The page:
Helene Wecker is the author of The Golem and the Jinni. This historical fantasy tells the story of two immigrants in New York City in the late 1800’s – a golem, named Chava, and a Jinni, named Ahmad. I had a great time interviewing Helene at the Nebula Awards Weekend.
The Golem and the Jinni takes place in New York and the sense of place is vivid and exciting. What drew you to this place and time, and what inspired you to include the supernatural characters?
The book suggested itself to me after a conversation that I was having with a friend of mine. I was at Columbia at the time and writing some very realist short stories about my family and my husband’s family and our histories. I’m Jewish and he’s Arab-American. A lot our family history involves immigration to America. We both grew up in minority cultures and we both grew up as children and/or grandchildren of immigrants, and that really informed a lot of our lives.
So I was trying to pull this stuff out in these short stories and they really weren’t going very well. My friend pointed out that I was writing in a very realist vein, when most of the stuff that I read for fun is science fiction and fantasy. She said, “That’s where your heart is. Why aren’t you doing that?” So she gave me a challenge to incorporate these family stories with an element of fantasy. So immediately to me that suggested that if I was going to keep the story about immigration, and about these two cultures coming together – why not make it about a golem and a jinni instead of a Jewish girl and an Arab-American boy?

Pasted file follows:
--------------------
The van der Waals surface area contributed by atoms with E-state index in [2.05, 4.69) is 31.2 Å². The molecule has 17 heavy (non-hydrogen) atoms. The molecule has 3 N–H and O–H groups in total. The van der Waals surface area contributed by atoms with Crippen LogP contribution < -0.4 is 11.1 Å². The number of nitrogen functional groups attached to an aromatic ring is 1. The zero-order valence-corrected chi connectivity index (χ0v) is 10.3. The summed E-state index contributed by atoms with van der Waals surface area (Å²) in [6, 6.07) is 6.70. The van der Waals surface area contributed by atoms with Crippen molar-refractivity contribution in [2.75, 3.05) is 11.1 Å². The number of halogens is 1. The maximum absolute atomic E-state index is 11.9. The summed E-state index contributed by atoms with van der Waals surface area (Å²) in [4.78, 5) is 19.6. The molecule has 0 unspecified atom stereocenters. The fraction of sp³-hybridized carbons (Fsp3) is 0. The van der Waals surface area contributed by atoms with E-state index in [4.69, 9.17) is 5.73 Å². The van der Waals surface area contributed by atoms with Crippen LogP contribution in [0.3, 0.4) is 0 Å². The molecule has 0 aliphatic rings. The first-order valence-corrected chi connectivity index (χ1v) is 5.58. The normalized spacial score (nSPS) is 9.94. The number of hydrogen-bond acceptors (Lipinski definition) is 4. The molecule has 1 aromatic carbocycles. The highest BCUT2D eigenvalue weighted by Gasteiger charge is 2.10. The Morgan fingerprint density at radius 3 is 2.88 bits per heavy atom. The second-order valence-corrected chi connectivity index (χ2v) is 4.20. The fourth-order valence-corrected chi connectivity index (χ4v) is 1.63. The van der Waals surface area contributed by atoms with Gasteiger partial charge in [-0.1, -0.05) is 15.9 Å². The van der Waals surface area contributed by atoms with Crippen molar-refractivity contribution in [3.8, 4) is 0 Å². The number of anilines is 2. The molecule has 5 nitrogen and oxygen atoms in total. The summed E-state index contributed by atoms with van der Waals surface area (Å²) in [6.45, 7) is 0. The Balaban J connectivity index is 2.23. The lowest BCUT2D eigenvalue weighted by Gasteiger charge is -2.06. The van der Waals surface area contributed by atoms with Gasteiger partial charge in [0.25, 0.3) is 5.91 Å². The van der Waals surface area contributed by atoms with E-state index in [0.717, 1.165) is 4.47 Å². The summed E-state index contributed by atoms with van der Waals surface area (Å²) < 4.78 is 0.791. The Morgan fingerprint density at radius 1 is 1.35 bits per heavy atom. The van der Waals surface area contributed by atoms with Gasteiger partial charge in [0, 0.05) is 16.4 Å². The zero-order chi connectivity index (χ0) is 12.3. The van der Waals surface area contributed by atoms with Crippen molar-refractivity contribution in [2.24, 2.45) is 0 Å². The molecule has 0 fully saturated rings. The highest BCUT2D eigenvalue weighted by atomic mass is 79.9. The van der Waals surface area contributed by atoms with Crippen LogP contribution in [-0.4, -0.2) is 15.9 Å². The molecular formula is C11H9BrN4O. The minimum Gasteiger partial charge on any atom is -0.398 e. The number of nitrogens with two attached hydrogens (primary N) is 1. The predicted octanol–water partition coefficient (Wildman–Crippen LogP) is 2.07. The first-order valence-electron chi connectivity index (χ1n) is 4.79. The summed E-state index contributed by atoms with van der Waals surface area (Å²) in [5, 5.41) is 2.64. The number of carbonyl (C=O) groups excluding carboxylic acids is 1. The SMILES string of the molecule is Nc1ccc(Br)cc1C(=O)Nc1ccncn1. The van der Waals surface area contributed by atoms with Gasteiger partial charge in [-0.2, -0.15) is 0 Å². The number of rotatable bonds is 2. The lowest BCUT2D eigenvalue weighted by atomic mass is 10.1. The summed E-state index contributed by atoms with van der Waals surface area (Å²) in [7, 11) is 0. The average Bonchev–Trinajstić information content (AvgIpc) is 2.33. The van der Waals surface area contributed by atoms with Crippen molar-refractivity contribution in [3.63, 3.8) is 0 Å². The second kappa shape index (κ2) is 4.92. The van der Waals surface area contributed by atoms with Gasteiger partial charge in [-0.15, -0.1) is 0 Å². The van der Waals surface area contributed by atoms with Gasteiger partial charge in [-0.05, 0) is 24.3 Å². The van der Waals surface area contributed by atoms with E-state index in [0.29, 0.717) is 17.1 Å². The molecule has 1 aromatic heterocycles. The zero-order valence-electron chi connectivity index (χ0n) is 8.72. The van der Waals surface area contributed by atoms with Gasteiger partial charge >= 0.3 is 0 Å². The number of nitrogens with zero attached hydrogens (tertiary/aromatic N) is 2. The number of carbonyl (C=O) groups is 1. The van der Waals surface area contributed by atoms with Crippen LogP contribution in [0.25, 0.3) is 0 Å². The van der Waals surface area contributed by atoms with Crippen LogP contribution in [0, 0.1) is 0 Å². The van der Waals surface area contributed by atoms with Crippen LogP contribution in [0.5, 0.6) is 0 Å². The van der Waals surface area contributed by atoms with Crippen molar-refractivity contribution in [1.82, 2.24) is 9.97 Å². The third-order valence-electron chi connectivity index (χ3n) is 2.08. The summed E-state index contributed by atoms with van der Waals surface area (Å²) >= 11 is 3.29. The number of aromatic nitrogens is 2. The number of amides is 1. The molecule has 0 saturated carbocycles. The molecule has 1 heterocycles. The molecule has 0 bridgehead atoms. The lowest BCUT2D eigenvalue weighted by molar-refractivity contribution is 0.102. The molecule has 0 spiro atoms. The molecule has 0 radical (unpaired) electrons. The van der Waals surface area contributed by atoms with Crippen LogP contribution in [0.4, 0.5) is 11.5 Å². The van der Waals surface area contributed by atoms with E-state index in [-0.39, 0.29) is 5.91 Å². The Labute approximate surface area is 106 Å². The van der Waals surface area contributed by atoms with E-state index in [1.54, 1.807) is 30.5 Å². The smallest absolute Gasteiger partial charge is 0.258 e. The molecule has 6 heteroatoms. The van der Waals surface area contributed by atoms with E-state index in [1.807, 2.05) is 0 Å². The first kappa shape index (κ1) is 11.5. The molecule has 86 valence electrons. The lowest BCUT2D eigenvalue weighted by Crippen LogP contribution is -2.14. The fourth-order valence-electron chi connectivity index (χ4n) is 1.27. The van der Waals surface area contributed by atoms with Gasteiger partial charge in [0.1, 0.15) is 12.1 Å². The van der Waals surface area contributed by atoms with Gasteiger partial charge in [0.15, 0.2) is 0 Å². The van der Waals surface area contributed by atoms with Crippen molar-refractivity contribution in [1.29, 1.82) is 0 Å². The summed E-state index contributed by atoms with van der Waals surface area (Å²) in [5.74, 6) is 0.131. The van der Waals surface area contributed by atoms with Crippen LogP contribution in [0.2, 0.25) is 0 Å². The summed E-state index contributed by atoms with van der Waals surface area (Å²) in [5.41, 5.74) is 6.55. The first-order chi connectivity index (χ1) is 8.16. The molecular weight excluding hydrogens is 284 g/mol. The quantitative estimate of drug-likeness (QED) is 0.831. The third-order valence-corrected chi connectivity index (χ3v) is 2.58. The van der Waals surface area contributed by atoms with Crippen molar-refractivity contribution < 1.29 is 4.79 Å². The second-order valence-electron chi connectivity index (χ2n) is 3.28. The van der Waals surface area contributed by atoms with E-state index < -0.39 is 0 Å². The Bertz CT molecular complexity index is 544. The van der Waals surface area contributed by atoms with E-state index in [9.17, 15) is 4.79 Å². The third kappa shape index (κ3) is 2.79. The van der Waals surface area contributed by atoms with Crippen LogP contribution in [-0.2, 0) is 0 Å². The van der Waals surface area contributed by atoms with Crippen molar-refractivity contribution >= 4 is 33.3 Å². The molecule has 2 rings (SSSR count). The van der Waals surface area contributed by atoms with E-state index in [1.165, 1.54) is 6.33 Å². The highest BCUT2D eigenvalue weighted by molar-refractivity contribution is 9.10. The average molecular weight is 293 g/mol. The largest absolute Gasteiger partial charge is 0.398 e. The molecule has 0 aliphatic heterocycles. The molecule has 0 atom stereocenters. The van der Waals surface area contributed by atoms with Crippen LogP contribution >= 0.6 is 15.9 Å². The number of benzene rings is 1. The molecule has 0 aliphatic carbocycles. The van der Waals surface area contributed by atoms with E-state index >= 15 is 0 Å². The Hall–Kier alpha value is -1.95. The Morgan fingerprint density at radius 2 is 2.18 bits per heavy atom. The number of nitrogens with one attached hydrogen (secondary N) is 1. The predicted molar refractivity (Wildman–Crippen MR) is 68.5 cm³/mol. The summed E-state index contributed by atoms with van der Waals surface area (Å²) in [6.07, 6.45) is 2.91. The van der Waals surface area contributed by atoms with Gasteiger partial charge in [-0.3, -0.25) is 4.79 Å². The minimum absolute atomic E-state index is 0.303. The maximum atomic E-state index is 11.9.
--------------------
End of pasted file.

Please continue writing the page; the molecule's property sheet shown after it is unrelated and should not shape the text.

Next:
So immediately it felt like an older story to me. It felt like a New York story – like an Ellis Island story. It was that era of immigration, when everything was such a stew. These two are going to bump into each other on a street somewhere – it’s gotta be New York! That’s where everyone was!
I knew about the Jewish Lower East Side. But most of my assumptions weren’t true or were a very broad stereotype. I thought it was Orthodox or like Fiddler on the Roof. But there was every permutation of Judaism there.
I knew almost nothing about Little Syria. I had to start from scratch there. It was a community of Syrian immigrants, almost all of whom were Christian. It had to do with the politics of what was going on in Syria at the time, and there were a lot of Christian missionaries in Syria at the time who would write letters of introduction, so there was an established pathway. It was a much smaller community than the Jewish community, but very thriving. I discovered pretty fast that very few people today have heard of that community. Part of the reason for that was that in the 1930’s the city decided to build [the] Battery Tunnel. And the on-ramp area is where Little Syria was.
I loved the high level of sensory detail in your book, and the heightened sense of place, combined with this focus on character.
That was the hardest part to pull off – what do day-to-day details look like? When I started the book, I thought be a short story and be more of a fairy tale. The feedback I was getting from my writer’s group was that they wanted me to slow it down – they wanted more details. That was when the research got serious, because I had to know how people would have lived their lives, and how would Chava and Ahmad have matched with that.
Will there be a sequel?
I’m working on something that I hope will be a sequel!
Ahmad, the jinni, is by nature amoral, but he learns to care about other people because of Chava. How much of that change can he keep up? Has he really got it together, or will he slip up in the next book?